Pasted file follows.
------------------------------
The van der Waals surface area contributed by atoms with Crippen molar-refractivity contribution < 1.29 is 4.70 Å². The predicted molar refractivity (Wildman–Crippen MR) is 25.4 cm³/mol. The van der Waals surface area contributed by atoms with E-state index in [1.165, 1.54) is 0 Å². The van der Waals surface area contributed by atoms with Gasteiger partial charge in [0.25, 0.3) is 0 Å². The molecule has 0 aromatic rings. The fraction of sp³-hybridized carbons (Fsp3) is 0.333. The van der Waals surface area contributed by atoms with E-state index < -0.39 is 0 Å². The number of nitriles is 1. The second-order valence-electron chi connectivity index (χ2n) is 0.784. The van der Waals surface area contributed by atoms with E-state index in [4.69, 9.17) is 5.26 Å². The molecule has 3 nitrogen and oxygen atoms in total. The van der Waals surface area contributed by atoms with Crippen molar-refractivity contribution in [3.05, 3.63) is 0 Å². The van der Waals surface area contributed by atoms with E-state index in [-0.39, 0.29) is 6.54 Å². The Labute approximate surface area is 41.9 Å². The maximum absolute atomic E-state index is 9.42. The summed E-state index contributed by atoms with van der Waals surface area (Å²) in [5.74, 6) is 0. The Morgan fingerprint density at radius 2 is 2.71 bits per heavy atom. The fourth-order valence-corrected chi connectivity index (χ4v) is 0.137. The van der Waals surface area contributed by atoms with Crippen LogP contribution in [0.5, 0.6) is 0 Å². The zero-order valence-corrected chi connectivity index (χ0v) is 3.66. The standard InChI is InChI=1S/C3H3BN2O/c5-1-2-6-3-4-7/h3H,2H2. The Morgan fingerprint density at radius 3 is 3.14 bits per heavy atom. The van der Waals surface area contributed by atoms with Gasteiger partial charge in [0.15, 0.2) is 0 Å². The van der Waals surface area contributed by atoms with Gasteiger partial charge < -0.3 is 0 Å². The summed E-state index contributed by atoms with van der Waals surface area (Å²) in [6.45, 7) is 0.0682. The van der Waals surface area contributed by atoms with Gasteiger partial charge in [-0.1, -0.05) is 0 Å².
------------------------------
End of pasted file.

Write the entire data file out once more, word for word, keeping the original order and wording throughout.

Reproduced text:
The van der Waals surface area contributed by atoms with Crippen molar-refractivity contribution < 1.29 is 4.70 Å². The predicted molar refractivity (Wildman–Crippen MR) is 25.4 cm³/mol. The van der Waals surface area contributed by atoms with E-state index in [1.165, 1.54) is 0 Å². The van der Waals surface area contributed by atoms with Gasteiger partial charge in [0.25, 0.3) is 0 Å². The molecule has 0 aromatic rings. The fraction of sp³-hybridized carbons (Fsp3) is 0.333. The van der Waals surface area contributed by atoms with E-state index < -0.39 is 0 Å². The number of nitriles is 1. The second-order valence-electron chi connectivity index (χ2n) is 0.784. The van der Waals surface area contributed by atoms with E-state index in [4.69, 9.17) is 5.26 Å². The molecule has 3 nitrogen and oxygen atoms in total. The van der Waals surface area contributed by atoms with Crippen molar-refractivity contribution in [3.05, 3.63) is 0 Å². The van der Waals surface area contributed by atoms with E-state index in [-0.39, 0.29) is 6.54 Å². The Labute approximate surface area is 41.9 Å². The maximum absolute atomic E-state index is 9.42. The summed E-state index contributed by atoms with van der Waals surface area (Å²) in [5.74, 6) is 0. The Morgan fingerprint density at radius 2 is 2.71 bits per heavy atom. The fourth-order valence-corrected chi connectivity index (χ4v) is 0.137. The van der Waals surface area contributed by atoms with Crippen LogP contribution in [0.5, 0.6) is 0 Å². The zero-order valence-corrected chi connectivity index (χ0v) is 3.66. The standard InChI is InChI=1S/C3H3BN2O/c5-1-2-6-3-4-7/h3H,2H2. The Morgan fingerprint density at radius 3 is 3.14 bits per heavy atom. The van der Waals surface area contributed by atoms with Gasteiger partial charge in [0.15, 0.2) is 0 Å². The van der Waals surface area contributed by atoms with Gasteiger partial charge < -0.3 is 0 Å². The summed E-state index contributed by atoms with van der Waals surface area (Å²) in [6.45, 7) is 0.0682. The van der Waals surface area contributed by atoms with Gasteiger partial charge in [-0.1, -0.05) is 0 Å².